China Medal and many MCC actual mintage are not publishing by the mints. It is published by private person who claim has the information and done a significant research. He can be well known and widely accepted in coin market. However, it is estimation and not officially by the mints. I will trust the figures if he is neutral. Therefore, it is adventures and mystery for collectors to find the answer and make the judgments. This is part of the fun of MCC and medal.

Mammoth might be good example for few years down the road BUT not now. You can estimate the mintage by checking with few well-known china medal dealers who carrying this products. However, you might have no access to majority of them. As I mentioned early, insider information and skills to fish. 

As my knowledge, Pewter, aluminium-zinc-copper and nickel-copper are seldom use for china medal for 2 decades. Aluminium-zinc-copper and nickel-copper  have been used from earlier years of China medal. I am not sure will anyone medal developer in china would like to try those material.

Buyers must take into all known factors into considerations to make best decision making even you might not access to majority of the information. Try to get information as much as possible and build relationship and networking by acting humble. Filter the information and seek second opinion all times.

MCC (fiat money) has more collectors than china medal (non-fiat). However both are different in nature and collection. You cannot use same range of factors to judge both. MCC are mainly make by precious metal in past 30 plus years. China medal more on both non-precious and precious metal.

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Re: 2015 China (Shanghai Mint) 2oz Antique Silver Mammoth Medal
« Reply #7 on: August 09, 2015, 05:28:27 AM »
A precious metal coin or medal has potential price support points along a depreciation slope. One of the major support points for any particular MCC is what I call the "average MCC metal content premium" for want of a better term. This is the average price for 1oz newly minted Chinese numismatic coin, the price that most collectors should feel comfortable paying for that coin or medal. I suggest that the premium is somewhere in the range of $50-150 for a 1oz silver coin or medal. Another price support point below which a numismatic coin/medal is most unlikely to go is the bullion price of the base metal, which is at an (optimistic) average of $15 now.

Majority of the recently release MCC from Xu Bei Hong silver premium is higher than 150USD even the silver spot is keeping down for the past few weeks. It is hard to justify the premium of MCC in general market. You can set you own premium BUT be realistic and adjust according to market situation.

The 150 highest premium still valid for china medal BUT not MCC as mentioned above. However situation might change from time to time.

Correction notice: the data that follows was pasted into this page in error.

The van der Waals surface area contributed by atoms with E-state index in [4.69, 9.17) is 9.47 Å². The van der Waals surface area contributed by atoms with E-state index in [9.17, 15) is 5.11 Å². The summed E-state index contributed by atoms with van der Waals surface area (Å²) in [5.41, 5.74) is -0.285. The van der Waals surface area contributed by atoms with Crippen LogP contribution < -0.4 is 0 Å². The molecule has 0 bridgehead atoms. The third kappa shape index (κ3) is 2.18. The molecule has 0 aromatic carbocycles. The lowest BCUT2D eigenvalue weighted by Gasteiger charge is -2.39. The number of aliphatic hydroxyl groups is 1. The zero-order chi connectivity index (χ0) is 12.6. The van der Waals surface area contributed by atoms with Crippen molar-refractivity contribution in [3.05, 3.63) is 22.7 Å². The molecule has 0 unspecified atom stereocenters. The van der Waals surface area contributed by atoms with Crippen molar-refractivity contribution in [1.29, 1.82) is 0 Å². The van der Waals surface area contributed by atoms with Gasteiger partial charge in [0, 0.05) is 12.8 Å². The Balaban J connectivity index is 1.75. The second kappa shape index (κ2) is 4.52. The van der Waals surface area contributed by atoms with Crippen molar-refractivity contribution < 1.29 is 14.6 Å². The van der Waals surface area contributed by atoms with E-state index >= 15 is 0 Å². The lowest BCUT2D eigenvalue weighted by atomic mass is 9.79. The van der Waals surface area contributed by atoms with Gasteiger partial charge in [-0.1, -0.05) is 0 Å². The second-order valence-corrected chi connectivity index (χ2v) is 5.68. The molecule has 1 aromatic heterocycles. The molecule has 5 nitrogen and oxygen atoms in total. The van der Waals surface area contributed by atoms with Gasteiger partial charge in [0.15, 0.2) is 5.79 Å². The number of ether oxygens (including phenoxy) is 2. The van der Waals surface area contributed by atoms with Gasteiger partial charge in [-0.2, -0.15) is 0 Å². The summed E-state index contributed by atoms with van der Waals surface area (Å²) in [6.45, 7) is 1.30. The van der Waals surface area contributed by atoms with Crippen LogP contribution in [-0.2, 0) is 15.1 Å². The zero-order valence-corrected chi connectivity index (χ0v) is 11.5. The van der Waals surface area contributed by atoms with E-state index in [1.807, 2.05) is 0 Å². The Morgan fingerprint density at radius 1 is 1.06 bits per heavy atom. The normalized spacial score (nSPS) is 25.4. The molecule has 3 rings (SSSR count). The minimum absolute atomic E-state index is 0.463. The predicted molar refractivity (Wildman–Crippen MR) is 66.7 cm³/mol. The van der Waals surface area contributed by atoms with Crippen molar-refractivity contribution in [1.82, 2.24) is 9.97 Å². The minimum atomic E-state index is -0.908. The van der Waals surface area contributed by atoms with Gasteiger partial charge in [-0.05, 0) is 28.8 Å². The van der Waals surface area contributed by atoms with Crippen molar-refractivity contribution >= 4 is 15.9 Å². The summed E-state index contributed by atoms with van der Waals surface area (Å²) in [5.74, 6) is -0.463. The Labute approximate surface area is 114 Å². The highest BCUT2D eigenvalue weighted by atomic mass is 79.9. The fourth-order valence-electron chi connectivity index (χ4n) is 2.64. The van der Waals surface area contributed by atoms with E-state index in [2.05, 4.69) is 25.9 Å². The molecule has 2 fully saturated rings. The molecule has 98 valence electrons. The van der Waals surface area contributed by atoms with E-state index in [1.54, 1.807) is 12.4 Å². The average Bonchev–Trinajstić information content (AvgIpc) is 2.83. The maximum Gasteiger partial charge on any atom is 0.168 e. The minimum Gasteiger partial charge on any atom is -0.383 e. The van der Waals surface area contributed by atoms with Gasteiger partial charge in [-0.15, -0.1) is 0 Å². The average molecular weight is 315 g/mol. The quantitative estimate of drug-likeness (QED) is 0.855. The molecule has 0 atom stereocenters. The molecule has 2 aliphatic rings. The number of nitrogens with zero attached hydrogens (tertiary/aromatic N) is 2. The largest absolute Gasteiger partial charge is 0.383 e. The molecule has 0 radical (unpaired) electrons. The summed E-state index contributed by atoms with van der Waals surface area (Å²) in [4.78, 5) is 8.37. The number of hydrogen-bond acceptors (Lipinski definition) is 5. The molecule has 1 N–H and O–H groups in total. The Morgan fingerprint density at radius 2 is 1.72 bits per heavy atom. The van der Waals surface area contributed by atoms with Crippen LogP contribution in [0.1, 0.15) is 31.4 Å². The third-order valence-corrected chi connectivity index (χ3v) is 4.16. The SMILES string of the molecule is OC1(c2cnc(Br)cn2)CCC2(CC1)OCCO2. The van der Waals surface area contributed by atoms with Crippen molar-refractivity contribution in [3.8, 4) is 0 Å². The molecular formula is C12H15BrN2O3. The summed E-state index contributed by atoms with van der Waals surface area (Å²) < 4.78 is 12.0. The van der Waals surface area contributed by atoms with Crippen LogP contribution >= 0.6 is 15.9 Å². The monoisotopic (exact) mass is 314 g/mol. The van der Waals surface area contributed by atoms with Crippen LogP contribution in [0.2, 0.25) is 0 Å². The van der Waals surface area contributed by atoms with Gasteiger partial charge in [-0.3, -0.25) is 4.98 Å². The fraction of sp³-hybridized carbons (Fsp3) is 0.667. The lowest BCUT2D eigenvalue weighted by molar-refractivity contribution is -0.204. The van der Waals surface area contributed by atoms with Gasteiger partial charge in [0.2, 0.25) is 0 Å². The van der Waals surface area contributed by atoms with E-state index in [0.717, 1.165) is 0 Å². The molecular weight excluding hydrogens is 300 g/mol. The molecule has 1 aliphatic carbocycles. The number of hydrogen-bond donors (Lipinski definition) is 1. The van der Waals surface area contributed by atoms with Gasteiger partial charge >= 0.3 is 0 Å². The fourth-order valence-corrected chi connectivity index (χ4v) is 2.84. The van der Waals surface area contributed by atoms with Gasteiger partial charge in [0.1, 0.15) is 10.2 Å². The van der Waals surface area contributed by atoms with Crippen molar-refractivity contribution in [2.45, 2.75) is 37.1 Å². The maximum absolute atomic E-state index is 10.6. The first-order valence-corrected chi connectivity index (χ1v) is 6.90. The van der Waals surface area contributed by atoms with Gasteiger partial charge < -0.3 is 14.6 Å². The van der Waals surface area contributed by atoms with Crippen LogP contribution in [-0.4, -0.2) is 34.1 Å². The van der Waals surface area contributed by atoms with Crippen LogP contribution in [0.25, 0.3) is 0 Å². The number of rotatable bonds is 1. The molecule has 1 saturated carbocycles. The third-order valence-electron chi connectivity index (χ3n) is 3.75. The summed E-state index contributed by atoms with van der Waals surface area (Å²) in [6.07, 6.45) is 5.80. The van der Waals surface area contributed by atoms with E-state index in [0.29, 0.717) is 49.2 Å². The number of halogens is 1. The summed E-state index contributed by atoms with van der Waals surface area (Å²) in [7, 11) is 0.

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Re: 2015 China (Shanghai Mint) 2oz Antique Silver Mammoth Medal
« Reply #8 on: August 09, 2015, 05:52:58 AM »
What will you be selling your 10-30 x 50mm Mammoth medals for? $108 or above? Or less than $73? If less than $73 what happens to the value of a mammoth medal bought at $108 or thereabouts? Suppose a more aggressive seller then tries to offload his/her medals at $45 apiece. Assume the full mintage was run and a cash-strapped seller wants to liquidate his/her inventory at cost or even at a loss? The 50mm Mammoth could sell for as low as $20. It is not unimaginable!!! And what about the bullion price of brass?

http://www.ebay.com/sch/i.html?_odkw=mammoth+china+medal+brass&_osacat=0&_from=R40&_trksid=p2045573.m570.l1313.TR0.TRC0.H0.Xmammoth+china+medal+brass+50+mm.TRS0&_nkw=mammoth+china+medal+brass+50+mm&_sacat=0

The current price range for mammoth omp 50 mm brass medal price range from  74 -108 USD which price range is big gap. majority of the sellers are reputable BUT their price gap is huge. Some of them have their own webpage for order which the price is lower due to no ebay fee.

Good question will price down to USD20 ? My answer is I will not sell at USD20 which not even cover the shipping fee not even mention of the cost of the medal. 45 USD might not feasible too. This is simple calculation.

I do not think Tincat, Naomi, lucky money and dragonzheng those ebay seller will offload at below 50 USD Free shipping in ebay. ebay and paypal fee which is 12% minimum of the transaction if 50 means net is 44 plus exchange rate lower in paypal which means they might get 42 or lower which might not able to cover their costs. I do not believe all of them are going to sell below cost and they are not cash-trapped till this level which mammoth is only one of their product.

The lowest price at ebay is 74 so the person who choose to buy at highest price has their own reason even I am selling below 74USD.

whatever a price seller set is their own choice as we see the price range for this medal in ebay is significant as the URL attached here. The price range will be more significant after I post to ebay. NGC will be out first. My view is bottom rock of this medal will reach so if you like it buy it and if NOT better not touch it regardless of the size and material.

The NGC slab price will down which I intend to sell at low price to clear my stock which I do not like this series after buying it. 3 pieces NGC 68 and 2 pcs NGC 69 and some omp. It will be on ebay and chinesemedals.com.